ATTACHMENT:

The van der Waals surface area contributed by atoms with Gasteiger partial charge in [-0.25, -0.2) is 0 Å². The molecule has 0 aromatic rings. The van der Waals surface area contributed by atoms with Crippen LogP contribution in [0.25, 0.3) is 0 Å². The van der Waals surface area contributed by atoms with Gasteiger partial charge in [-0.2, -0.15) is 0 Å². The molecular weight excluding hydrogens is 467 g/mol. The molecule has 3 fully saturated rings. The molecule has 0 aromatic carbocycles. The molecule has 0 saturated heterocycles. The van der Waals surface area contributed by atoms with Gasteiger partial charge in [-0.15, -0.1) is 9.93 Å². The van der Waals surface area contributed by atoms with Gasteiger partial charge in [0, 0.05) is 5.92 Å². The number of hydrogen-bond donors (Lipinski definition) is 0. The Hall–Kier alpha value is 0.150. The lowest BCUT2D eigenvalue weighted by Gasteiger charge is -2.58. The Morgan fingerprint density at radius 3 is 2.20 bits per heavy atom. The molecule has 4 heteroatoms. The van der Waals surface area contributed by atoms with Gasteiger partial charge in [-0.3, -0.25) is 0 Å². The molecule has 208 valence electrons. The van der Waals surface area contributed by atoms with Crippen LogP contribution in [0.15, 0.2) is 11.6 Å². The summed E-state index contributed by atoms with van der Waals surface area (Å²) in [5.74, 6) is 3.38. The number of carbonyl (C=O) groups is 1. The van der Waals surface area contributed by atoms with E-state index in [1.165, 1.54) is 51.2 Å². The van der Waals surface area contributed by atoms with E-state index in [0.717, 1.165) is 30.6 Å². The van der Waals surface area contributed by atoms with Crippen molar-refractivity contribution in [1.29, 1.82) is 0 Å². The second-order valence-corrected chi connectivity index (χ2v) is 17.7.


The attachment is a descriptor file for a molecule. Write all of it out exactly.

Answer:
The van der Waals surface area contributed by atoms with Gasteiger partial charge in [-0.25, -0.2) is 0 Å². The molecule has 0 aromatic rings. The van der Waals surface area contributed by atoms with Crippen LogP contribution in [0.25, 0.3) is 0 Å². The van der Waals surface area contributed by atoms with Gasteiger partial charge in [-0.2, -0.15) is 0 Å². The molecular weight excluding hydrogens is 467 g/mol. The molecule has 3 fully saturated rings. The molecule has 0 aromatic carbocycles. The molecule has 0 saturated heterocycles. The van der Waals surface area contributed by atoms with Gasteiger partial charge in [-0.15, -0.1) is 9.93 Å². The van der Waals surface area contributed by atoms with Gasteiger partial charge in [0, 0.05) is 5.92 Å². The number of hydrogen-bond donors (Lipinski definition) is 0. The Hall–Kier alpha value is 0.150. The lowest BCUT2D eigenvalue weighted by Gasteiger charge is -2.58. The Morgan fingerprint density at radius 3 is 2.20 bits per heavy atom. The molecule has 4 heteroatoms. The van der Waals surface area contributed by atoms with Gasteiger partial charge in [-0.3, -0.25) is 0 Å². The molecule has 208 valence electrons. The van der Waals surface area contributed by atoms with Crippen LogP contribution in [0.15, 0.2) is 11.6 Å². The summed E-state index contributed by atoms with van der Waals surface area (Å²) in [5.74, 6) is 3.38. The number of carbonyl (C=O) groups is 1. The van der Waals surface area contributed by atoms with E-state index in [1.165, 1.54) is 51.2 Å². The van der Waals surface area contributed by atoms with E-state index in [0.717, 1.165) is 30.6 Å². The van der Waals surface area contributed by atoms with Crippen molar-refractivity contribution in [1.29, 1.82) is 0 Å². The second-order valence-corrected chi connectivity index (χ2v) is 17.7.